Source: Defined Ambition: Consumer evidence summary, Ad Hoc Research Report 5, Department for Work and Pensions
A report examined consumersï¿½ views about risk sharing in pension schemes, the 'appetite' for greater certainty in relation to pension costs and saving, and views about the government's proposed defined ambition schemes.
Source: Defined Ambition: Consumer perspectives – qualitative research among employers, individuals and employee benefit consultants, Research Report 866, Department for Work and Pensions
A report examined how pensions might be used to help fund long term care needs, and the financial impact of the proposed cost cap for individuals in England. The report said that people needed to be encouraged to save more for retirement and potential care needs, and that the pensions system provided an existing framework for meeting the costs of care. It said that costs of care varied across the country, but most people requiring care would not reach the proposed cost cap, and all would have daily living costs (and possible top-up care costs) that were not covered by the cap. The report made recommendations, including for better communication regarding the implications of the cap, and for high quality information and advice.
Source: How Pensions Can Help Meet Consumer Needs under the New Social Care Regime: An overview, Institute and Faculty of Actuaries
A report said that the introduction of a state pension window, rather than a fixed retirement age, in the United Kingdom would help to meet people's desire for more flexibility on when they could access their state pension. It suggested that the window should range from age 65 to age 75, with an adjustment to the amount of the pension (according to the point of actual retirement) to encourage later retirement.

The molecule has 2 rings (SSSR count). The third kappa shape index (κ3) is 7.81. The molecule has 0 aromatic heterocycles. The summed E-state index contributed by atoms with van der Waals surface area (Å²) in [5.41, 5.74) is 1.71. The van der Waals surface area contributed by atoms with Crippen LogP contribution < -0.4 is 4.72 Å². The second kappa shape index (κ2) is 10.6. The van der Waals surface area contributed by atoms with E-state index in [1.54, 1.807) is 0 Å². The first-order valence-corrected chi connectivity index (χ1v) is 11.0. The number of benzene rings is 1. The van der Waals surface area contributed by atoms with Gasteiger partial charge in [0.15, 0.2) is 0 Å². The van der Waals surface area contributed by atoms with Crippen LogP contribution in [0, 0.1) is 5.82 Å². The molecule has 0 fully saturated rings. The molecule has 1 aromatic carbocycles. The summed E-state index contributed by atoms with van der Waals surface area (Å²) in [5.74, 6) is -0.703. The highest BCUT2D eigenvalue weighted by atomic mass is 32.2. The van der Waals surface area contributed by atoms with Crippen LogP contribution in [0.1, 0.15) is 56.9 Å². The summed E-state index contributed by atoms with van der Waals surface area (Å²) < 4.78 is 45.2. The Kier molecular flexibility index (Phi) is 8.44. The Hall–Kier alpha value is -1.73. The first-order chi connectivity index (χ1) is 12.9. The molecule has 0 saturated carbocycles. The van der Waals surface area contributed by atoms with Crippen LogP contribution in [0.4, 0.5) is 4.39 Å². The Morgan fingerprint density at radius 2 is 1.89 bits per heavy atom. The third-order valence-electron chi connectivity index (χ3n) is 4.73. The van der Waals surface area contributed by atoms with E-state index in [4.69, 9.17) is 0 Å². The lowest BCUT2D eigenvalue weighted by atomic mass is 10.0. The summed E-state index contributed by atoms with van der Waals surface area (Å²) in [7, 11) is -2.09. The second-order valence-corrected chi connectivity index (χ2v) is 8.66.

Source: One Size Fits None: Does the flexible workforce of the future need a flexible state pension age?, PricewaterhouseCoopers
A report examined financial well-being among older people in the United Kingdom. Noting a wide diversity among the age group, it discussed patterns of spending, mortgage and other borrowing, wealth, and the relationships between financial well-being and quality of life in older age.
Source: Financial Wellbeing in Later Life Evidence and Policy, International Longevity Centre – UK
A paper examined to what extent differences in employment rates among people in better and worse health in the United Kingdom could be explained by the availability of publicly-funded disability benefits and by retirement income schemes.
Source: James Banks, Carl Emmerson, and Gemma Tetlow, Effect of Pensions and Disability Benefits on Retirement in the UK, Working Paper 19907, National Bureau of Economic Research
A think-tank report examined the anticipated future demands on pensions in the United Kingdom. It said that the existing state pension system incentivized early retirement, while employment protection legislation led to increased unemployment rates in older years. The report made ten policy recommendations to ease future demands on the state pension system, including: accelerating the increase in retirement age, linking it to life expectancy; exempting older workers from employment protections and age discrimination laws; encouraging savings, and considering compulsory private pension schemes; and changing disability and unemployment benefits schemes.
Source: Gabriel Sahlgren, Income from Work: The fourth pillar of income provision in old age, Discussion Paper 52, Institute of Economic Affairs